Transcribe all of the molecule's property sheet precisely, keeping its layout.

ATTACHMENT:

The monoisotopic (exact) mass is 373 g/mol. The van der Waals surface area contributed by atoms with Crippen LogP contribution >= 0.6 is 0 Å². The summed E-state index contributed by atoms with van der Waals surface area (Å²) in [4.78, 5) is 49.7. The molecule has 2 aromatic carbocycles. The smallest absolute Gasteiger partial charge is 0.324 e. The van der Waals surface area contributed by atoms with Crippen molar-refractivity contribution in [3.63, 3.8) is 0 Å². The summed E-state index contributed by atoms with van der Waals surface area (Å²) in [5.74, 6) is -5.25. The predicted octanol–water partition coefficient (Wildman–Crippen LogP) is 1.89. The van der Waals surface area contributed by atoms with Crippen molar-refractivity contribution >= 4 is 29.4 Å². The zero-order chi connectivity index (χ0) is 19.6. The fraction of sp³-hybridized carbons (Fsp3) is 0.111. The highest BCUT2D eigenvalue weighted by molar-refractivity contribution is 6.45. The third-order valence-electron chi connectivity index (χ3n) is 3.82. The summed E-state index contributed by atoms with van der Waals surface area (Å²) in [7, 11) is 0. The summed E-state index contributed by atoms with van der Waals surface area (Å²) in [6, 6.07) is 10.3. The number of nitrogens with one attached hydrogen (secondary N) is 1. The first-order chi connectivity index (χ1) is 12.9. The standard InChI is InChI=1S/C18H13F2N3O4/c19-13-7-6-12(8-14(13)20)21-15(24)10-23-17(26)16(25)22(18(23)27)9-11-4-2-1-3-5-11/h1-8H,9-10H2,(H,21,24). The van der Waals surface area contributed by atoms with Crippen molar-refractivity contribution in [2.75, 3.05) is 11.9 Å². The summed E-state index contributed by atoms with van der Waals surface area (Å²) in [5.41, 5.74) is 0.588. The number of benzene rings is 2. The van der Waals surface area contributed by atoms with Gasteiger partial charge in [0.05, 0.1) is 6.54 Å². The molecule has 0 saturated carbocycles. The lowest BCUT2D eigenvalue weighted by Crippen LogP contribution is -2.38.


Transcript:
The monoisotopic (exact) mass is 373 g/mol. The van der Waals surface area contributed by atoms with Crippen LogP contribution >= 0.6 is 0 Å². The summed E-state index contributed by atoms with van der Waals surface area (Å²) in [4.78, 5) is 49.7. The molecule has 2 aromatic carbocycles. The smallest absolute Gasteiger partial charge is 0.324 e. The van der Waals surface area contributed by atoms with Crippen molar-refractivity contribution in [3.63, 3.8) is 0 Å². The summed E-state index contributed by atoms with van der Waals surface area (Å²) in [5.74, 6) is -5.25. The predicted octanol–water partition coefficient (Wildman–Crippen LogP) is 1.89. The van der Waals surface area contributed by atoms with Crippen molar-refractivity contribution >= 4 is 29.4 Å². The zero-order chi connectivity index (χ0) is 19.6. The fraction of sp³-hybridized carbons (Fsp3) is 0.111. The highest BCUT2D eigenvalue weighted by molar-refractivity contribution is 6.45. The third-order valence-electron chi connectivity index (χ3n) is 3.82. The summed E-state index contributed by atoms with van der Waals surface area (Å²) in [7, 11) is 0. The summed E-state index contributed by atoms with van der Waals surface area (Å²) in [6, 6.07) is 10.3. The number of nitrogens with one attached hydrogen (secondary N) is 1. The first-order chi connectivity index (χ1) is 12.9. The standard InChI is InChI=1S/C18H13F2N3O4/c19-13-7-6-12(8-14(13)20)21-15(24)10-23-17(26)16(25)22(18(23)27)9-11-4-2-1-3-5-11/h1-8H,9-10H2,(H,21,24). The van der Waals surface area contributed by atoms with Crippen molar-refractivity contribution in [2.75, 3.05) is 11.9 Å². The summed E-state index contributed by atoms with van der Waals surface area (Å²) in [5.41, 5.74) is 0.588. The number of benzene rings is 2. The van der Waals surface area contributed by atoms with Gasteiger partial charge in [0.05, 0.1) is 6.54 Å². The molecule has 0 saturated carbocycles. The lowest BCUT2D eigenvalue weighted by Crippen LogP contribution is -2.38.